YOU START WHERE YOU START
It’s important to move away from what ‘should be’ and straight to what actually is. You just have to start where you start. If the house is a total mess, it really doesn’t help to judge yourself. You have to accept that it’s a mess and figure out what you want and how much you are willing to invest to achieve it.

WHAT DOES THE RAGE SAY?
There’s no point in saying ‘calm down’ because the reality is that you’re mad. The question is what is that feeling telling you? Ask yourself why you are angry. The answer may surprise you if you delve deeply enough. It’s not usually what triggered it (the messy house) but something else related to why a messy house indicates something bigger… Figure out the underlying reason for the extreme rage and then follow up with…

FIND THE WIN-WIN
There is always a win-win solution. You just have to know that it exists. You have to want it. You have to commit to getting there. Mommy Rage almost always involves conflicting goals or lack of resources or not enough head space. So… make sure you give yourself some head space by resting, taking a break or breathing. Then find the win-win

THE ANSWER IS ALWAYS LOVE
Explain, guide and model good behaviour through love. After an episode of Mommy Rage, it’s important to pause, think things through… express that it was not an appropriate way to deal with the situation… and walk through the thoughts that led to Mommy Rage. It’s important to express love. It’s hard to be angry when you remember the love. Then, together, figure out “how could we have done that better?”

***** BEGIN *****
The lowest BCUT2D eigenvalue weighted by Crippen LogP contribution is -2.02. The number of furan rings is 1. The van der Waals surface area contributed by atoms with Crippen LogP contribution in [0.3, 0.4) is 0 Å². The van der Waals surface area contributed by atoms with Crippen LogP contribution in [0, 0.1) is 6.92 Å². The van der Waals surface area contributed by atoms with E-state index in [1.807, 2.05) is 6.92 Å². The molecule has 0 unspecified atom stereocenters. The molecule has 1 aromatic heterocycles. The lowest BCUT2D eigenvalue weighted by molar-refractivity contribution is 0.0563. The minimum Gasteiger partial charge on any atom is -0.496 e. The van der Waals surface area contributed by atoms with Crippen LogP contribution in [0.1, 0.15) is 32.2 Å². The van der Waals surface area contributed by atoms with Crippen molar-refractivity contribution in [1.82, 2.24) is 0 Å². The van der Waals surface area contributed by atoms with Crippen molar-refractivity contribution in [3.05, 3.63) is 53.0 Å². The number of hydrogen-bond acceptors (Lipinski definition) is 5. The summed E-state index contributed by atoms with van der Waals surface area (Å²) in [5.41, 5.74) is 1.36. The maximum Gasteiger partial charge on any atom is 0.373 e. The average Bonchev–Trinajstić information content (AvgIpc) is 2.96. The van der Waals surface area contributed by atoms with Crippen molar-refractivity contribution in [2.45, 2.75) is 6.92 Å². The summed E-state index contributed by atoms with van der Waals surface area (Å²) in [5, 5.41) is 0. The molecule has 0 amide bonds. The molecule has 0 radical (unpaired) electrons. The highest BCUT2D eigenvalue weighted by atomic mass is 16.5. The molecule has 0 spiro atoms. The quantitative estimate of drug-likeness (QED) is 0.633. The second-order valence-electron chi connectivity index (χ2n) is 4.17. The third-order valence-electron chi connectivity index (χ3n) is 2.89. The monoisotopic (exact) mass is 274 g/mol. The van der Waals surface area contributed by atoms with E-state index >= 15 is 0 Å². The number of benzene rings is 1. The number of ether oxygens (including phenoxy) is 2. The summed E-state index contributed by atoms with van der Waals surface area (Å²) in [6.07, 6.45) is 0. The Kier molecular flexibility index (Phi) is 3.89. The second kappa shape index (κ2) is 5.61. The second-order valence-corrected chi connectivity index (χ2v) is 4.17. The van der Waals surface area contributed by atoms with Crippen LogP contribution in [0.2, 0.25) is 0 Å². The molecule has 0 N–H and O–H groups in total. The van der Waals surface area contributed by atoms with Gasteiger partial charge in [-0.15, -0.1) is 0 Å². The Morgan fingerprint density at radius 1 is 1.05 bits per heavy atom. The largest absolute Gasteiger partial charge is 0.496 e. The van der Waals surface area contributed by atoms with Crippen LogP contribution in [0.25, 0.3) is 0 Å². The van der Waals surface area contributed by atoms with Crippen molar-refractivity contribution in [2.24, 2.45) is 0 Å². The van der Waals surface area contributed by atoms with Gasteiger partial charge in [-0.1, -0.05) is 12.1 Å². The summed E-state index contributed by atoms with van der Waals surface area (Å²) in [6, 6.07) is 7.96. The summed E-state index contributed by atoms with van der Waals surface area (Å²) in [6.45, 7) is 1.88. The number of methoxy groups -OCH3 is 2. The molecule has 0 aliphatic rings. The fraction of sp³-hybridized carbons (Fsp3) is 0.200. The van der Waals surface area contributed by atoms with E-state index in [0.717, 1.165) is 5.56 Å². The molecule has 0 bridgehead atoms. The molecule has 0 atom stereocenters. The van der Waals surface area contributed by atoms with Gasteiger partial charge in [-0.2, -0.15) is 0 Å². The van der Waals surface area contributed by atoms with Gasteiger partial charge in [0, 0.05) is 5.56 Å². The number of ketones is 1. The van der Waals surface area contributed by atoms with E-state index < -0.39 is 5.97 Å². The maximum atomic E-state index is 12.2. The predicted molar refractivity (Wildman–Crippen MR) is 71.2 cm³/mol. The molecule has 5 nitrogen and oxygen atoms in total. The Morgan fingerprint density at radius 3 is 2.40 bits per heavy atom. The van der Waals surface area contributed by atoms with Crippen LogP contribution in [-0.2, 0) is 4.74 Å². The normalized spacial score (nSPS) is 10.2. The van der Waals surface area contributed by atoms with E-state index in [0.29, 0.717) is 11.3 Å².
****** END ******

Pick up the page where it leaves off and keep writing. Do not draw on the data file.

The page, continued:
Mirrors, Sponges, and Little Drunk People: Striving to Be a Better Adult

The other day I saw a meme on Facebook: “Our job as parents is not to train children to act like adults. Our job is to be better adults.”

Something about having (or even being around) children forces us to look at ourselves more closely and critically. Children are at once 1) mirrors, reflecting us back to us, 2) sponges, soaking up and learning everything, and 3) little drunk people, who cannot control their emotions and behaviours.

When we yell in frustration “STOP YELLING, BE QUIET OR ELSE!” they will copy our approach to dealing with things that don’t go their  way. 

When we tell them that their work is just not good enough, their brains internalize our voice and they learn to tell themselves they are not good enough.

When we force them to do things they are not developmentally ready to do, we undermine their growth and maturity.

They hear every negative thing we say about others; they see every reaction we have under stress; they internalize our messages…
We must be our best selves as we help them develop their own navigation system for the world: they need a sense of right and wrong, judgment to know the difference, wisdom to make good decisions, and strength to stick to the right choices. 

Children watch our every word and deed, learning from every breath we take and every move we make. It is imperative for us to strive to be better adults. We must model for them good behaviour.